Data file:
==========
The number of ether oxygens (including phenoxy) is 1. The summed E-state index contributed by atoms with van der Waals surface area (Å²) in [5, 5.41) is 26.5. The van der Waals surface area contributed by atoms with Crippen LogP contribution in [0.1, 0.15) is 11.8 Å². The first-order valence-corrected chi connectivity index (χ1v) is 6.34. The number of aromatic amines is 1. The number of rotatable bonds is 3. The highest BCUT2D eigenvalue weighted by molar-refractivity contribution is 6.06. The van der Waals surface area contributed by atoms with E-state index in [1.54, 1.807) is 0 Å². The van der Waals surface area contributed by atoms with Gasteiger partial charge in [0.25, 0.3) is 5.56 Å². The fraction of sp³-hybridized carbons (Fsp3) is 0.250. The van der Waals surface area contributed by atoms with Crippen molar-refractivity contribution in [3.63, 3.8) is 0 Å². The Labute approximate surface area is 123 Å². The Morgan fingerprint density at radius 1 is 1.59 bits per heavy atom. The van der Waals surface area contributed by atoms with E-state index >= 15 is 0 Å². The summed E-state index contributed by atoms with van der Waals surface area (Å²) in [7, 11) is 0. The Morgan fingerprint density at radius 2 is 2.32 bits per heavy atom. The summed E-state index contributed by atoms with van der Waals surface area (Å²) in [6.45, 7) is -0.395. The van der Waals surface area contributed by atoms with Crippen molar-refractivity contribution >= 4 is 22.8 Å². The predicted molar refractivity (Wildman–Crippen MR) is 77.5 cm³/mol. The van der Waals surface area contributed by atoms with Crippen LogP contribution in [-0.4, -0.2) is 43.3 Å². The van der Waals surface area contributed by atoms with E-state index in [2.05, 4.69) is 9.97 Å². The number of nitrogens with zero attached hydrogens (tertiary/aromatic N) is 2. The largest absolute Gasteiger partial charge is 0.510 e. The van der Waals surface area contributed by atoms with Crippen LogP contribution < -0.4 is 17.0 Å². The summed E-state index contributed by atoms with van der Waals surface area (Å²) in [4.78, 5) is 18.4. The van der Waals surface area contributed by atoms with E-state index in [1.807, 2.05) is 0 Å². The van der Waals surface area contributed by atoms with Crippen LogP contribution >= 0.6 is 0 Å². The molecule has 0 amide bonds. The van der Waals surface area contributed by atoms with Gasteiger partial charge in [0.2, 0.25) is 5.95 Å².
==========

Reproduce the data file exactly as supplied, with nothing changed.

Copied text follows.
The number of ether oxygens (including phenoxy) is 1. The summed E-state index contributed by atoms with van der Waals surface area (Å²) in [5, 5.41) is 26.5. The van der Waals surface area contributed by atoms with Crippen LogP contribution in [0.1, 0.15) is 11.8 Å². The first-order valence-corrected chi connectivity index (χ1v) is 6.34. The number of aromatic amines is 1. The number of rotatable bonds is 3. The highest BCUT2D eigenvalue weighted by molar-refractivity contribution is 6.06. The van der Waals surface area contributed by atoms with E-state index in [1.54, 1.807) is 0 Å². The van der Waals surface area contributed by atoms with Gasteiger partial charge in [0.25, 0.3) is 5.56 Å². The fraction of sp³-hybridized carbons (Fsp3) is 0.250. The van der Waals surface area contributed by atoms with Crippen molar-refractivity contribution in [3.63, 3.8) is 0 Å². The Labute approximate surface area is 123 Å². The Morgan fingerprint density at radius 1 is 1.59 bits per heavy atom. The van der Waals surface area contributed by atoms with E-state index >= 15 is 0 Å². The summed E-state index contributed by atoms with van der Waals surface area (Å²) in [7, 11) is 0. The Morgan fingerprint density at radius 2 is 2.32 bits per heavy atom. The summed E-state index contributed by atoms with van der Waals surface area (Å²) in [6.45, 7) is -0.395. The van der Waals surface area contributed by atoms with Crippen molar-refractivity contribution >= 4 is 22.8 Å². The predicted molar refractivity (Wildman–Crippen MR) is 77.5 cm³/mol. The van der Waals surface area contributed by atoms with Crippen LogP contribution in [-0.4, -0.2) is 43.3 Å². The van der Waals surface area contributed by atoms with E-state index in [2.05, 4.69) is 9.97 Å². The number of nitrogens with zero attached hydrogens (tertiary/aromatic N) is 2. The largest absolute Gasteiger partial charge is 0.510 e. The van der Waals surface area contributed by atoms with Crippen LogP contribution < -0.4 is 17.0 Å². The summed E-state index contributed by atoms with van der Waals surface area (Å²) in [4.78, 5) is 18.4. The van der Waals surface area contributed by atoms with E-state index in [1.807, 2.05) is 0 Å². The van der Waals surface area contributed by atoms with Crippen LogP contribution >= 0.6 is 0 Å². The molecule has 0 amide bonds. The van der Waals surface area contributed by atoms with Gasteiger partial charge in [0.2, 0.25) is 5.95 Å².